Ruby Wax (Kellogg, 2010) explains how the University exceeded her expectations — but the rest of the city fell short.
By John Garth
Where had you studied as an undergraduate and what did you study?
I majored in psychology at Berkeley but I had a very short academic experience. I came to England to study drama hoping to combine it with psychology. Well, this was ridiculous! I got snared by narcissism, and the money was much more interesting than if you were a therapist. But I said someday I’d come back to psychology. Thirty years later I was losing my interest in television. I studied therapy at Regent’s College in London, but I wasn’t a very good therapist. So I thought, let’s study the brain: that’s the real McCoy. I don’t like ethereal flaky things; I like to look at the meat.
Why did you apply to Oxford?
I suffered from depression, though I haven’t for seven years now. It’s about regulating whatever toxic chemical rushes through. For that, Mindfulness-Based Cognitive Therapy (MBCP) had the best results and Professor Mark Williams, the founder, was teaching here. That gave me a mission. He was very surprised when I got in, but I give great interview.
What were your impressions of Oxford?
It was a kick. When you get into that inner sanctum and you don’t have to do the tap-dancing and you’re kind of accepted – there’s nothing higher than that.
Were you a hard-working student?
Yes. I was obsessed. For a Master’s you only come three days every few weeks, but those are so heavy that when you go away your brain hurts. I had to have a career too, but it wasn’t as hard for me as it was for people who were doctors, because they’re working all the time. I’m sporadic; I had it easier than anybody else.
Was there a social life with your fellow students?
Not in the beginning. I was very foreign to them. There were people from Canada and Norway and Croatia, so they hadn’t really heard of me – they just thought I was a flake. But by the end we’d developed a sense of humour and then it was hilarious. Pretty quickly people get who I really am.
Did you take part in any other extra-curricular activities?
I wasn’t tempted. We did end up going to ‘Hogwarts’ down the road, but here in Summertown, Starbucks is the cultural centre. I have my Union card but I haven’t gone into the Union once. I could have joined the boating team. It was all there. Too bad I wasn’t an undergraduate, but I wasn’t smart enough then; I only got smart later in life.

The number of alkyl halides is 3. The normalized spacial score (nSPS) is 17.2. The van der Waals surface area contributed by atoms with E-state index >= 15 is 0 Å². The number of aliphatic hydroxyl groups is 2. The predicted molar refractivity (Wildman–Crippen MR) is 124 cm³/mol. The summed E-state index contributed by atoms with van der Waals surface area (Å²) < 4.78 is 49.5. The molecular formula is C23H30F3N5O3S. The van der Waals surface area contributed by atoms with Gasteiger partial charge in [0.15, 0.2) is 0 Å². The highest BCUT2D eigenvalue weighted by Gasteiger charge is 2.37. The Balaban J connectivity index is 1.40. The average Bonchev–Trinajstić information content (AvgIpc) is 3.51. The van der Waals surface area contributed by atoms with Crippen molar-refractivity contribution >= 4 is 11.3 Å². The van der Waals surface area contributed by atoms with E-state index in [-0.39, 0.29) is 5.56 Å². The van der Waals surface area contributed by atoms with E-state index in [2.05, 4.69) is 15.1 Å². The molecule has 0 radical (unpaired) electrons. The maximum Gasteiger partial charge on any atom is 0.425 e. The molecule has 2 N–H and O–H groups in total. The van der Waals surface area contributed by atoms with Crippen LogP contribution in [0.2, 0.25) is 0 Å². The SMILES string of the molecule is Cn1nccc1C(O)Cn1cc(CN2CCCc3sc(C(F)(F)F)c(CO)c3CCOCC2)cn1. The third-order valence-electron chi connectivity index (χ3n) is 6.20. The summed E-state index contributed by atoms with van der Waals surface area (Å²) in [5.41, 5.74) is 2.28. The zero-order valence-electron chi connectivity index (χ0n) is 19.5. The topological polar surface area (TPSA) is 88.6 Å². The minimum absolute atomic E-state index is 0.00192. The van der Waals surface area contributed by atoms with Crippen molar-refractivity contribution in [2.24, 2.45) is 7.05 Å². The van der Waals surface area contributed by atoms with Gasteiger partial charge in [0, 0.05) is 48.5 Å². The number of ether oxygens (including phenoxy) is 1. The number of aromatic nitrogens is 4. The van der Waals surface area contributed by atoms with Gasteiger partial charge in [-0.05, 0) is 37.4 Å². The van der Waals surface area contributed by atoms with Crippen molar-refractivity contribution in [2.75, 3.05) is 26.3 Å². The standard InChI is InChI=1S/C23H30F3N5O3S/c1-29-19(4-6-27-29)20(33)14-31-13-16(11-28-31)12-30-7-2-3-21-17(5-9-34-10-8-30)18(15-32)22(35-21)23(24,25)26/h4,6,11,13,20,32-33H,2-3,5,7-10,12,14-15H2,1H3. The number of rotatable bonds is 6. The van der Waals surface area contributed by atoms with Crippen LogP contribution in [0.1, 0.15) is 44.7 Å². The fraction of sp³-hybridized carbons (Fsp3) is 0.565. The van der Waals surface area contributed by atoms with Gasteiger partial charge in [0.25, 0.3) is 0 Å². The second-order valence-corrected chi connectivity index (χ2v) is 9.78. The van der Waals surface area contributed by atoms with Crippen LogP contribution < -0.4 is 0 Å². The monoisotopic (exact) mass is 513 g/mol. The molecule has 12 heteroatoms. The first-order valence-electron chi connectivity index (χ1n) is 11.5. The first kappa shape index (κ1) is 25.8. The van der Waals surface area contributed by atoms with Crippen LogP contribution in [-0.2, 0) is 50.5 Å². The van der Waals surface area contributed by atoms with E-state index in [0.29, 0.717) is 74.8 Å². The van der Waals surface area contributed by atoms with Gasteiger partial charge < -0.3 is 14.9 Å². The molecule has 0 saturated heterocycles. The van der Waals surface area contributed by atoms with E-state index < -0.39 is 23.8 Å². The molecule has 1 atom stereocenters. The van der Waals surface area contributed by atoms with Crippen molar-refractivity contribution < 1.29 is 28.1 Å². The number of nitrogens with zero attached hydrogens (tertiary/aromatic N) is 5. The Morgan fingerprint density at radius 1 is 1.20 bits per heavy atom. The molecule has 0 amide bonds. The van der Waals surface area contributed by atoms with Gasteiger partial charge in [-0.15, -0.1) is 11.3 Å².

What were your tutors like?
Listening to Mark Williams was my favourite part. It’s from the horse’s mouth. There’s no fat in any of his sentences. Everything he said, I wrote down, and I’d squeeze him and he’d say, “I’ve done enough now.” I had to research what I needed to research.
You had to submit a practical to go along with your thesis.
Everyone else had to do clinical hours leading mindfulness practice, but I was never going to be a clinician. My practical was a show at the Menier Chocolate Factory in London. The show became a book, and the book is now becoming a show which I’m going to tour. It’s all because of Oxford. My only gift is that I can make it funny. I can’t do the minutiae of neuroscience, but I’m a good translator between the brilliant and the moron.
You had to write a thesis too. What was that like?
Terrible, really awful. I can’t write academic. I’m dyslexic. But I got the idea, and that’s all that counts. The book was fresh but I used the research I did and spun it another way.
Is it going to change your life?
It already did. I’m doing a show, and I wrote a book, and I have street cred because I did a Master’s at Oxford so nobody can say this is a little whim of a celebrity.
Does Oxford have a role to play in your field?
MBCT is the zeitgeist now. There’s not a lot of money for therapy or medication, but mindfulness is an eight-week course and then you’re on your own.
How do you think of Oxford now?
Oxford is a fantasy to any American. I can’t ever top this, even if I won an Oscar. It’s the ultimate.